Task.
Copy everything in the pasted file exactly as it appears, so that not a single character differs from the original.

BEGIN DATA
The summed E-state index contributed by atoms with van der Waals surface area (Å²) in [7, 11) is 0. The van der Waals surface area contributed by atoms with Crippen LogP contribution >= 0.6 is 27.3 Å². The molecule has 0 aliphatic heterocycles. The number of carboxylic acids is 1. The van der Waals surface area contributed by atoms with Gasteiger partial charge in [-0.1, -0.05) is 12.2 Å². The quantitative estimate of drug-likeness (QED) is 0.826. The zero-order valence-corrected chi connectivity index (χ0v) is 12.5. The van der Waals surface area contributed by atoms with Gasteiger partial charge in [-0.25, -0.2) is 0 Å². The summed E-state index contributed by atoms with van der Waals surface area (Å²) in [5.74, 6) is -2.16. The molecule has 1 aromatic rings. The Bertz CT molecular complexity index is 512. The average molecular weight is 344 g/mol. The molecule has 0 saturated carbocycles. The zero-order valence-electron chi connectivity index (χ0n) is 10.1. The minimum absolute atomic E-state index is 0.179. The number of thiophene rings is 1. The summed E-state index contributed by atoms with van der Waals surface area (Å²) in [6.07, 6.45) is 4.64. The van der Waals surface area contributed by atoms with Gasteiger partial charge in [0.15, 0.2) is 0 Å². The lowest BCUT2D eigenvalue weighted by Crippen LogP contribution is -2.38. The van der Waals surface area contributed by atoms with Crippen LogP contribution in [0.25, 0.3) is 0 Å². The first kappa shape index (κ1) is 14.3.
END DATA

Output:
The summed E-state index contributed by atoms with van der Waals surface area (Å²) in [7, 11) is 0. The van der Waals surface area contributed by atoms with Crippen LogP contribution >= 0.6 is 27.3 Å². The molecule has 0 aliphatic heterocycles. The number of carboxylic acids is 1. The van der Waals surface area contributed by atoms with Gasteiger partial charge in [-0.1, -0.05) is 12.2 Å². The quantitative estimate of drug-likeness (QED) is 0.826. The zero-order valence-corrected chi connectivity index (χ0v) is 12.5. The van der Waals surface area contributed by atoms with Gasteiger partial charge in [-0.25, -0.2) is 0 Å². The summed E-state index contributed by atoms with van der Waals surface area (Å²) in [5.74, 6) is -2.16. The molecule has 1 aromatic rings. The Bertz CT molecular complexity index is 512. The average molecular weight is 344 g/mol. The molecule has 0 saturated carbocycles. The zero-order valence-electron chi connectivity index (χ0n) is 10.1. The minimum absolute atomic E-state index is 0.179. The number of thiophene rings is 1. The summed E-state index contributed by atoms with van der Waals surface area (Å²) in [6.07, 6.45) is 4.64. The van der Waals surface area contributed by atoms with Gasteiger partial charge in [0.15, 0.2) is 0 Å². The lowest BCUT2D eigenvalue weighted by Crippen LogP contribution is -2.38. The van der Waals surface area contributed by atoms with Crippen LogP contribution in [0.25, 0.3) is 0 Å². The first kappa shape index (κ1) is 14.3.